I stole a kiss from my baby this morning, buckling her in after a busy morning at preschool. Her skin is unbelievably soft, her thin and curly hair static filled from the ritual removing of the hat before a car ride. She is tired and hungry, already whining for chicken nuggets and applesauce and chocolate milk.
I stole a kiss on her cheek, pausing to inhale her sweetness that, in a year or two, with turn to the sweat of a big kid and will not be sweet any longer. Her hands are still dimpled; they will not be for long.
But, for today, she is my baby.
She holds still for the kiss, smile spreading clear into her eyes.
My serious infant turned into a clingy toddler. That toddler became a preschooler at some point after our big move, using big words and thinking big thoughts and wondering why bones are hard in some places and squishy in others. She wants to know, again, the story of her birth and how she was born in a rainstorm on a Tuesday morning. She grips a pencil so hard that I fear it will break and pierce her skin but her letters are becoming fluid and almost like cursive and, unlike most little girls, she will always choose orange over pink and finishes her work with a flourish and more than an ounce of pride.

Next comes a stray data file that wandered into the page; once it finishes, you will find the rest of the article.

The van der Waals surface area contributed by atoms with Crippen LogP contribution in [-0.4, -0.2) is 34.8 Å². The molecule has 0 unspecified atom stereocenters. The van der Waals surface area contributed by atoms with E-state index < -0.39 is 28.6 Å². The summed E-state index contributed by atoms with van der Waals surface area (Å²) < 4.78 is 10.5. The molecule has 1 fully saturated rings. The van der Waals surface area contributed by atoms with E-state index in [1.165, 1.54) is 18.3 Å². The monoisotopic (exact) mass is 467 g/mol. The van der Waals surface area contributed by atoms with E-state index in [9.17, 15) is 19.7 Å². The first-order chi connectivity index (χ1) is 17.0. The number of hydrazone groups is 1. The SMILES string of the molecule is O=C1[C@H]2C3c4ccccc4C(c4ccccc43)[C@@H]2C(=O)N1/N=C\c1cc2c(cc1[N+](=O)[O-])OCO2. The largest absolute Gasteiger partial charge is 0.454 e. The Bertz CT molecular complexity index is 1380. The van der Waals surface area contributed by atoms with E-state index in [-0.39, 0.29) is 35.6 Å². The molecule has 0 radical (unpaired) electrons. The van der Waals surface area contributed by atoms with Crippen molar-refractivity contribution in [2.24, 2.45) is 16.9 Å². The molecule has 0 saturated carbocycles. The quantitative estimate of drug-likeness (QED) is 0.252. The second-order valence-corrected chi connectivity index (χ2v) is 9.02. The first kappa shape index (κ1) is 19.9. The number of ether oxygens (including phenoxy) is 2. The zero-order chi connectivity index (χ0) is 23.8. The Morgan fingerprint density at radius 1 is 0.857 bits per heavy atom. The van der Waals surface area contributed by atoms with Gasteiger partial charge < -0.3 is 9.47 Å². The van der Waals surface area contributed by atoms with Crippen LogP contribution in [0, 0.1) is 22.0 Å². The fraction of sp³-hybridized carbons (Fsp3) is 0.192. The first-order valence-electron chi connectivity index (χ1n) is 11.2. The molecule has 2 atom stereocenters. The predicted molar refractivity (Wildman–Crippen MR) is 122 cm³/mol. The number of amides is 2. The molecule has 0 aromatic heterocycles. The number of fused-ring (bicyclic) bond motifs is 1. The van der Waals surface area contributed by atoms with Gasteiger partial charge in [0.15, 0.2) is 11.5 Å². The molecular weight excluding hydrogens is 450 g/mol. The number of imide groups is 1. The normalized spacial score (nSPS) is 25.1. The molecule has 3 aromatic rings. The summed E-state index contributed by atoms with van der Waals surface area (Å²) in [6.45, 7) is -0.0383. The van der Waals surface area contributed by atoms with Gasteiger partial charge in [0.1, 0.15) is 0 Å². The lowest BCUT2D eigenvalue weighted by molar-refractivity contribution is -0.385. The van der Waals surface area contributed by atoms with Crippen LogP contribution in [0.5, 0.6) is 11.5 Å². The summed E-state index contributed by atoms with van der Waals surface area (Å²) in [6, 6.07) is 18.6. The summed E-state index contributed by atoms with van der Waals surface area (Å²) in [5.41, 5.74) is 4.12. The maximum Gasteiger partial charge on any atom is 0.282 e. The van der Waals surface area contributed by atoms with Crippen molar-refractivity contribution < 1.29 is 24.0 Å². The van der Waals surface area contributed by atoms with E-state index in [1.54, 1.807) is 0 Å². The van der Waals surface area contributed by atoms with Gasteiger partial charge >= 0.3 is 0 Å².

I didn’t think twice about stealing a kiss. She’s free with the kisses and the cuddles, preferring to sit quietly on my lap than to run noisily through the house with her sister.
My baby isn’t a baby, of course. I’m not sure her daddy would recognize her now if she didn’t look so much like her mama. If she didn’t pick up on my mannerisms and way of speaking, I could still never deny she was all mine.
I stole a kiss from my baby this morning.